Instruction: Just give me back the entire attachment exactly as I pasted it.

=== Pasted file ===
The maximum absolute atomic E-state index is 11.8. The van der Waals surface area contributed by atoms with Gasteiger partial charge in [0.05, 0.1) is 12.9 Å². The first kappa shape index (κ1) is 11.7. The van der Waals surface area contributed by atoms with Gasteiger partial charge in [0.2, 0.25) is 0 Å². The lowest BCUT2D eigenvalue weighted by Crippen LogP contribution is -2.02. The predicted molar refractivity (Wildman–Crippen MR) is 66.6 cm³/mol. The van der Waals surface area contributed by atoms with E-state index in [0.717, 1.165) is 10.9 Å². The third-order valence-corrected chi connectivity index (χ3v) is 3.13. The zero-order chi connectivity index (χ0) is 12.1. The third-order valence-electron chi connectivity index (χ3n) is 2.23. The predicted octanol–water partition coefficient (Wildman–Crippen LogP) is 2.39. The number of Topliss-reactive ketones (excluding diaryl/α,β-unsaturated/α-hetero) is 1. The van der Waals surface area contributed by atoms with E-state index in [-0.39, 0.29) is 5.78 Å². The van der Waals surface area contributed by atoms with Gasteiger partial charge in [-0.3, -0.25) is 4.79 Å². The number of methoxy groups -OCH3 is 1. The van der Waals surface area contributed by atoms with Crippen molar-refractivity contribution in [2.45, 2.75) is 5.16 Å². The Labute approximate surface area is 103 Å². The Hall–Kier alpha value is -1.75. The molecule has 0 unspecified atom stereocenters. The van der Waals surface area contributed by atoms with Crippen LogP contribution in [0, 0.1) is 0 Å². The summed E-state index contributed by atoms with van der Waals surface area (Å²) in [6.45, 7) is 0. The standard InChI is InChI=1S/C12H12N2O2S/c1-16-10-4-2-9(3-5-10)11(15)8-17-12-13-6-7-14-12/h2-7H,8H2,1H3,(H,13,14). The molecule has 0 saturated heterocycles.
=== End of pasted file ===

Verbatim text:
The maximum absolute atomic E-state index is 11.8. The van der Waals surface area contributed by atoms with Gasteiger partial charge in [0.05, 0.1) is 12.9 Å². The first kappa shape index (κ1) is 11.7. The van der Waals surface area contributed by atoms with Gasteiger partial charge in [0.2, 0.25) is 0 Å². The lowest BCUT2D eigenvalue weighted by Crippen LogP contribution is -2.02. The predicted molar refractivity (Wildman–Crippen MR) is 66.6 cm³/mol. The van der Waals surface area contributed by atoms with E-state index in [0.717, 1.165) is 10.9 Å². The third-order valence-corrected chi connectivity index (χ3v) is 3.13. The zero-order chi connectivity index (χ0) is 12.1. The third-order valence-electron chi connectivity index (χ3n) is 2.23. The predicted octanol–water partition coefficient (Wildman–Crippen LogP) is 2.39. The number of Topliss-reactive ketones (excluding diaryl/α,β-unsaturated/α-hetero) is 1. The van der Waals surface area contributed by atoms with E-state index in [-0.39, 0.29) is 5.78 Å². The van der Waals surface area contributed by atoms with Gasteiger partial charge in [-0.3, -0.25) is 4.79 Å². The number of methoxy groups -OCH3 is 1. The van der Waals surface area contributed by atoms with Crippen molar-refractivity contribution in [2.45, 2.75) is 5.16 Å². The Labute approximate surface area is 103 Å². The Hall–Kier alpha value is -1.75. The molecule has 0 unspecified atom stereocenters. The van der Waals surface area contributed by atoms with Crippen LogP contribution in [0, 0.1) is 0 Å². The summed E-state index contributed by atoms with van der Waals surface area (Å²) in [6.45, 7) is 0. The standard InChI is InChI=1S/C12H12N2O2S/c1-16-10-4-2-9(3-5-10)11(15)8-17-12-13-6-7-14-12/h2-7H,8H2,1H3,(H,13,14). The molecule has 0 saturated heterocycles.